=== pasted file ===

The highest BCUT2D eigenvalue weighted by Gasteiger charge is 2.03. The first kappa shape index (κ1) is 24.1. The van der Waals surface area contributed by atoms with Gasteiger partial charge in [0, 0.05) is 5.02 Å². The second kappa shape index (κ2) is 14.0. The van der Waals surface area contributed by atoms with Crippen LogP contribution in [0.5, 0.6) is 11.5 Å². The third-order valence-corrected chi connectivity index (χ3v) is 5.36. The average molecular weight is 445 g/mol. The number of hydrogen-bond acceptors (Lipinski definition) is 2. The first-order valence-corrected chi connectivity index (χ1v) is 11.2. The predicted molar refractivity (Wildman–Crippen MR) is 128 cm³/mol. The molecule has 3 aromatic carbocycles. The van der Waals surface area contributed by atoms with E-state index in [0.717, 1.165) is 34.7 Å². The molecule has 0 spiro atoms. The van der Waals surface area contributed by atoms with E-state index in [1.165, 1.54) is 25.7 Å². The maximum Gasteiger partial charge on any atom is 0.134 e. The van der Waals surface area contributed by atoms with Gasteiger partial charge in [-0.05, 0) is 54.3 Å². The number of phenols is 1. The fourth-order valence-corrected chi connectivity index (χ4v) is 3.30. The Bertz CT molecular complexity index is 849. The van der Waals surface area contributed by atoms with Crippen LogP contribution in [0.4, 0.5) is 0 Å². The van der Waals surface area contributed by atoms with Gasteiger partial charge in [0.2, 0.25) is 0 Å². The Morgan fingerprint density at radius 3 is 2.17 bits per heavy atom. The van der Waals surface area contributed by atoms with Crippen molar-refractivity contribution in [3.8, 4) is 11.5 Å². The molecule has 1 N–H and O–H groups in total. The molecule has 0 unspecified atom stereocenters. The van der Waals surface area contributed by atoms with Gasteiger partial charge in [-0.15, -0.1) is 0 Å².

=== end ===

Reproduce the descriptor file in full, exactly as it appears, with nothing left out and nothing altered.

The highest BCUT2D eigenvalue weighted by Gasteiger charge is 2.03. The first kappa shape index (κ1) is 24.1. The van der Waals surface area contributed by atoms with Gasteiger partial charge in [0, 0.05) is 5.02 Å². The second kappa shape index (κ2) is 14.0. The van der Waals surface area contributed by atoms with Crippen LogP contribution in [0.5, 0.6) is 11.5 Å². The third-order valence-corrected chi connectivity index (χ3v) is 5.36. The average molecular weight is 445 g/mol. The number of hydrogen-bond acceptors (Lipinski definition) is 2. The first-order valence-corrected chi connectivity index (χ1v) is 11.2. The predicted molar refractivity (Wildman–Crippen MR) is 128 cm³/mol. The molecule has 3 aromatic carbocycles. The van der Waals surface area contributed by atoms with E-state index in [0.717, 1.165) is 34.7 Å². The molecule has 0 spiro atoms. The van der Waals surface area contributed by atoms with E-state index in [1.165, 1.54) is 25.7 Å². The maximum Gasteiger partial charge on any atom is 0.134 e. The van der Waals surface area contributed by atoms with Gasteiger partial charge in [-0.05, 0) is 54.3 Å². The number of phenols is 1. The fourth-order valence-corrected chi connectivity index (χ4v) is 3.30. The Bertz CT molecular complexity index is 849. The van der Waals surface area contributed by atoms with Crippen LogP contribution in [0.4, 0.5) is 0 Å². The van der Waals surface area contributed by atoms with Gasteiger partial charge in [0.2, 0.25) is 0 Å². The Morgan fingerprint density at radius 3 is 2.17 bits per heavy atom. The van der Waals surface area contributed by atoms with Crippen molar-refractivity contribution in [3.8, 4) is 11.5 Å². The molecule has 1 N–H and O–H groups in total. The molecule has 0 unspecified atom stereocenters. The van der Waals surface area contributed by atoms with Gasteiger partial charge in [-0.15, -0.1) is 0 Å².